Saint-Honorat Island

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The 21 monks that currently make up the community of the monastery of the Cistercian Congregation of the Immaculate Conception, have been cultivating their vines with skill and passion since the middle ages. Every stage (pruning, disbudding and harvest) is carried out by hand. The wine estate now comprises eight hectares with which monks have produced high quality wines recognised by professionals, but also liqueurs for 150 years.

Discover the 10th century chapels and the 11th century ruins scattered across the island, whilst freely roaming the natural coves and paths lined with olive trees and Aleppo pines.

The island community is made up of monks from diverse cultural backgrounds. Indeed,  Lérins Abbey belongs to a monastic congregation of which it is the mother house. It is the Cistercian Congregation of the Immaculate Conception (CCIC) to which many monasteries worldwide belong: Sénanque (Vaucluse), Castagniers Abbey, the nunnery Notre Dame de la Paix (Castagniers-Nice), a monastery in Canada (Rougemont-Québec), a monastery in Vietnam (Mi Ca – Nha Trang), a monastery in Italy (Dominus Tecum – Bagnolo Piemonte). The monks lead a communal life, with the day structured by prayer, work, study and hospitality.

The monuments of Lérins Abbey

The monuments of Lérins Abbey bear witness to the history of Saint-Honorat Island.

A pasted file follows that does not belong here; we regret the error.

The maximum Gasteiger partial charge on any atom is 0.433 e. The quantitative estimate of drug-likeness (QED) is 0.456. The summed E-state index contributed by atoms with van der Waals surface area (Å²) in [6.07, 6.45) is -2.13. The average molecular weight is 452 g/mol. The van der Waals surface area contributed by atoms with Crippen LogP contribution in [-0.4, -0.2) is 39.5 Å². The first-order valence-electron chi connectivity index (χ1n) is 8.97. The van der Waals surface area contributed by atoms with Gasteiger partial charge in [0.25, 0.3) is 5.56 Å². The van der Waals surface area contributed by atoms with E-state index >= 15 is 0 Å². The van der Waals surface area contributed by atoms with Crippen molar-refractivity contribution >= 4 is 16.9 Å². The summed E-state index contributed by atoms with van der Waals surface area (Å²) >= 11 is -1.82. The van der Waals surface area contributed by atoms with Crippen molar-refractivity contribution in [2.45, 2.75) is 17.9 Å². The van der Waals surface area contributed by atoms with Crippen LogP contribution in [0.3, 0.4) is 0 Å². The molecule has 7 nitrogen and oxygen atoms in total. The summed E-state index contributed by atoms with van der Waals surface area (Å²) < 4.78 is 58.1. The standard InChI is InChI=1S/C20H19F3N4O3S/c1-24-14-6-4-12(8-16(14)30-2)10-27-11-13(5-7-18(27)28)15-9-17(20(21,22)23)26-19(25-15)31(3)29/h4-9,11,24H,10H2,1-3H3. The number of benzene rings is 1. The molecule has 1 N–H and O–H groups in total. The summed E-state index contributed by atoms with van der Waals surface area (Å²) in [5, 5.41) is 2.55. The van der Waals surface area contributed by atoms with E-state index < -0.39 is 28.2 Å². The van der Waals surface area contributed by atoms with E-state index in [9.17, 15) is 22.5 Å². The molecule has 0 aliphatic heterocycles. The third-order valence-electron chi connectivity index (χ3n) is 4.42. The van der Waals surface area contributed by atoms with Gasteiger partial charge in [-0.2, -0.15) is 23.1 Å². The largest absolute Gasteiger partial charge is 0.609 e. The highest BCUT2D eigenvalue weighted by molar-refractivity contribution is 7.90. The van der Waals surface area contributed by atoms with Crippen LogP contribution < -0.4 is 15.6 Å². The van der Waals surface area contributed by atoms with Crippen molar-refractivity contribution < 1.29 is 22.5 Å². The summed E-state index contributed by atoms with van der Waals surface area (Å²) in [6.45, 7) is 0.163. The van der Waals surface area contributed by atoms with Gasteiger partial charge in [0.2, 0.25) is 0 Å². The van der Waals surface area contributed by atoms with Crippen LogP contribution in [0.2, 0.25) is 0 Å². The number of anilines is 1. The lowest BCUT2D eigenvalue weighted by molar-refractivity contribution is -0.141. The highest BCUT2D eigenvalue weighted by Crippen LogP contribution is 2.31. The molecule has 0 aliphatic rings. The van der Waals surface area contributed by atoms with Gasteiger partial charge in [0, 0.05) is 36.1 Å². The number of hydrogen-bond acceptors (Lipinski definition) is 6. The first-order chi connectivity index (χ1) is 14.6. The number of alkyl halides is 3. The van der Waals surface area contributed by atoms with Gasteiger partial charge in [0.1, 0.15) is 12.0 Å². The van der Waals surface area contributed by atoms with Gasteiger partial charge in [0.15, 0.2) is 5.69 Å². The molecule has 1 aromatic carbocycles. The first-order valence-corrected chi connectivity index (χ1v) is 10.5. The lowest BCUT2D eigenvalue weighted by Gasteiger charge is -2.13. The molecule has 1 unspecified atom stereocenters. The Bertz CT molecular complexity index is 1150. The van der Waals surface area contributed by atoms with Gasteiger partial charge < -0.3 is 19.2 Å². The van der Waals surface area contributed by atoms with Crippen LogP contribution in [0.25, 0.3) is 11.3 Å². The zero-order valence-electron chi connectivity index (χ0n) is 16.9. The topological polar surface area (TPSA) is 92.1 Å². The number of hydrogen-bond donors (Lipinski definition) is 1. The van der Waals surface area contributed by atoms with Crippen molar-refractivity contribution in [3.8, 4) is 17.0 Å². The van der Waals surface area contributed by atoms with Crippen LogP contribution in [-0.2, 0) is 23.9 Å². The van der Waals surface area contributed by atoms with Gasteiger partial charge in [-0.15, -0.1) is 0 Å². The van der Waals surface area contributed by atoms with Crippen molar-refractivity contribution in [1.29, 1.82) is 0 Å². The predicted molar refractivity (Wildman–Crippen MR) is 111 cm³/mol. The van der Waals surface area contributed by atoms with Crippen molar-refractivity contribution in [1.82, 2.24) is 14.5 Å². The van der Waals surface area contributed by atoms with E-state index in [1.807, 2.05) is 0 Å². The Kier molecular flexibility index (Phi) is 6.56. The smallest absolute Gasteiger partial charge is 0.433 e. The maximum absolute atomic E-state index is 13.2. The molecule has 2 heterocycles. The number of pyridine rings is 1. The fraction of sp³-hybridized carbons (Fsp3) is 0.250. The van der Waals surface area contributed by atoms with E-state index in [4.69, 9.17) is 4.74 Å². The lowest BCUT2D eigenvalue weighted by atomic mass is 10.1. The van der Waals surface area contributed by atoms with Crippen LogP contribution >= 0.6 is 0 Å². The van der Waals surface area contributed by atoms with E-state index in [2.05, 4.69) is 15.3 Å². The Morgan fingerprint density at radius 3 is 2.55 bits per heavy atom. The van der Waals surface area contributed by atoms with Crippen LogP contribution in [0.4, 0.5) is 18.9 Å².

Saint-Honorat Island has various listed monuments (Monument de France).

The fortified monastery or Monastery Tower :

The Monastery Tower was built in the three periods over more than three centuries. It is made up of numerous parts including its cloisters and chapels.

In the 14th century, this fortress became the central tenet of monastic life, as shown by the transfer of the relics of St-Honorat to the Chapelle Ste Croix in 1391. In the following century, a first cloister was built around the same tower, then a second in 1477. Thus, at the end of the 15th century, the monumental centre of the abbey shifted to this Monastery Tower. From the 17th century, the upper floors were set aside for soldiers who came on the orders of the king to defend the coastline: a garrison hall, chambers and terraces with walkway used as a lookout.

Saint-Honorat Island has seven chapels the most well-known being the Chapelle de la Trinité at the Eastern tip of the island.

St-Honorat Island has two of the last remaining Napoleonic hotshot furnaces. Built in 1794 on the orders of Napoleon Bonaparte, they were used to heat the canon balls to high temperatures. They are located at the Eastern and Western ends of the island. They have been listed historic monuments since 1908.

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